Charles Rennie Mackintosh

Charles Rennie Mackintosh

A rare and important high-back oak chair, circa 1898-99
the oval top rail carved with apple motif, flanked by tapering finials, with solid splats extending to arched stretcher, with rectangular drop-in seat, on square tapered legs joined by six turned stretchers, the seat rail numbered '3'
(1) Billcliffe, pl.1897.23, and designs, pl.D1897.24, comparable examples; pl.1899.16, version of chair with arms; (9) Howarth, pl. 12, contemporary photograph of 120 Mains Street, Glasgow, example with arms; (8) The Glasgow School of Art Collection, pl.7&7a, comparable examples; Toronto, 1978, p.13, illustrated
Toronto, 1967, no.31; Toronto, 1975; Toronto, 1978, no.108; Washington, 1985, no.35

Lot Essay

A variant of the chair with oval back-rail designed in 1898-99 for the Luncheon Room of the Argyle Street Tea Rooms, Glasgow. The chair used in the Luncheon Room differs only in the treatment of the oval back-rail; in that chair it is pierced with the shape of a flying bird while in this variant the back-rail is incised with a circular shape, perhaps intended to hold a decorative panel. A variant of this chair, with the incised circle but also with arms and a painted panel inset in the back-rail, was shown at the Arts and Crafts Exhibition Society in 1899 and later at the 8th Exhibition of the Vienna Secession, where it was acquired by Koloman Moser (collection Museum of Decorative Arts, Copenhagen; a second example, with a circular hole through the back-rail is in the collection of the Glasgow School of Art.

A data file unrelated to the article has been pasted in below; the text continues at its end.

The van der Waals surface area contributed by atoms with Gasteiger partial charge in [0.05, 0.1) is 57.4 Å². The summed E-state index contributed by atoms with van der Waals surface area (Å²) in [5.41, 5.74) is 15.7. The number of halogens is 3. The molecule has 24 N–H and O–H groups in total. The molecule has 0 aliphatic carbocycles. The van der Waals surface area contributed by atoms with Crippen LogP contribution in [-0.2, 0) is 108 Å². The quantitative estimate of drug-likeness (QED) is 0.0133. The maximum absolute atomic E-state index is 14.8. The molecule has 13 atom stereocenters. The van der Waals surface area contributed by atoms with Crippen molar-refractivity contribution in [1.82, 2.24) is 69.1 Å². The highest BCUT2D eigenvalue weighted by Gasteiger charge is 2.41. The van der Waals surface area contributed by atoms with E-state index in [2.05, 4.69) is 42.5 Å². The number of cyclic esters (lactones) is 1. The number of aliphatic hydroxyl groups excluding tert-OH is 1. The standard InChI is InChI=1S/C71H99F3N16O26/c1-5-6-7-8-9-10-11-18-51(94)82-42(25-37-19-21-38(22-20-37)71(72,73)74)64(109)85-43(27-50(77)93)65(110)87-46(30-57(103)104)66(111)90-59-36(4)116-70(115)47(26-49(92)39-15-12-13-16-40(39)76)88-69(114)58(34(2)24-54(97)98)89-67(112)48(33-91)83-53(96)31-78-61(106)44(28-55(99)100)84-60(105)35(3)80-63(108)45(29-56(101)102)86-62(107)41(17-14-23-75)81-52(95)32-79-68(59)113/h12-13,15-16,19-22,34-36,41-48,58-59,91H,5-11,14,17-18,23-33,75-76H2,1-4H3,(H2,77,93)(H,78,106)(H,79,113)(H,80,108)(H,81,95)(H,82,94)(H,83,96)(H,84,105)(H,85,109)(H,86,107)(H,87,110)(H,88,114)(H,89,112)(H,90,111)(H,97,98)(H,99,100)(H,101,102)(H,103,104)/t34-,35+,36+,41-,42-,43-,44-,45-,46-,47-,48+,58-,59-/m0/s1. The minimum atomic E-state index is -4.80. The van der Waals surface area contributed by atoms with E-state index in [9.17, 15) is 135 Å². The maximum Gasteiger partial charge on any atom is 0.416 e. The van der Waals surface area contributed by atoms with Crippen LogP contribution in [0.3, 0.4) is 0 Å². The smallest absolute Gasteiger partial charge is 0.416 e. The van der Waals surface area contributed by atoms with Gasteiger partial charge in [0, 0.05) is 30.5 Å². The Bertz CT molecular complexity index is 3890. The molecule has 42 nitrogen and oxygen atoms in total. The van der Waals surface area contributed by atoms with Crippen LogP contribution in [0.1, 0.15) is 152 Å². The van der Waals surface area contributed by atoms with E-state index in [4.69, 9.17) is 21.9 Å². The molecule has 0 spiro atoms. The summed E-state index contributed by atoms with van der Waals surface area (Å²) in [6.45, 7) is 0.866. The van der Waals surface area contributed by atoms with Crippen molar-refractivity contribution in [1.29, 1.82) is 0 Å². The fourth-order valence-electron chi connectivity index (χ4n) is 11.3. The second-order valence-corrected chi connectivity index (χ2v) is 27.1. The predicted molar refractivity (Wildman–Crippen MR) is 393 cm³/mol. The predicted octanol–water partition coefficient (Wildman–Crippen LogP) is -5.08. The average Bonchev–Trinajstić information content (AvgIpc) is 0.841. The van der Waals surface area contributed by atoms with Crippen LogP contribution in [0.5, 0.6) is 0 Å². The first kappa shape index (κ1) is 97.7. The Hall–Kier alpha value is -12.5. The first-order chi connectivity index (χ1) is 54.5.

It seems likely that this chair was adapted by Mackintosh from the Tea Room original to provide a more domestic design which could be enhanced by the insertion of painted panels, either made by himself or Margaret Macdonald, as in the Copenhagen chair. It was probably made for his own use and is possibly the unidentified chair shown alongside the Copenhagen armchair at the Arts and Crafts Exhibition Society in 1899. The oval back-rail chair is the first of Mackintosh's chairs to have an exaggeratedly high back; when used in groups around a dining table, they enclose both table and diners inside a palisade of uprights and figurative back-rails enhancing the experience of the meal.

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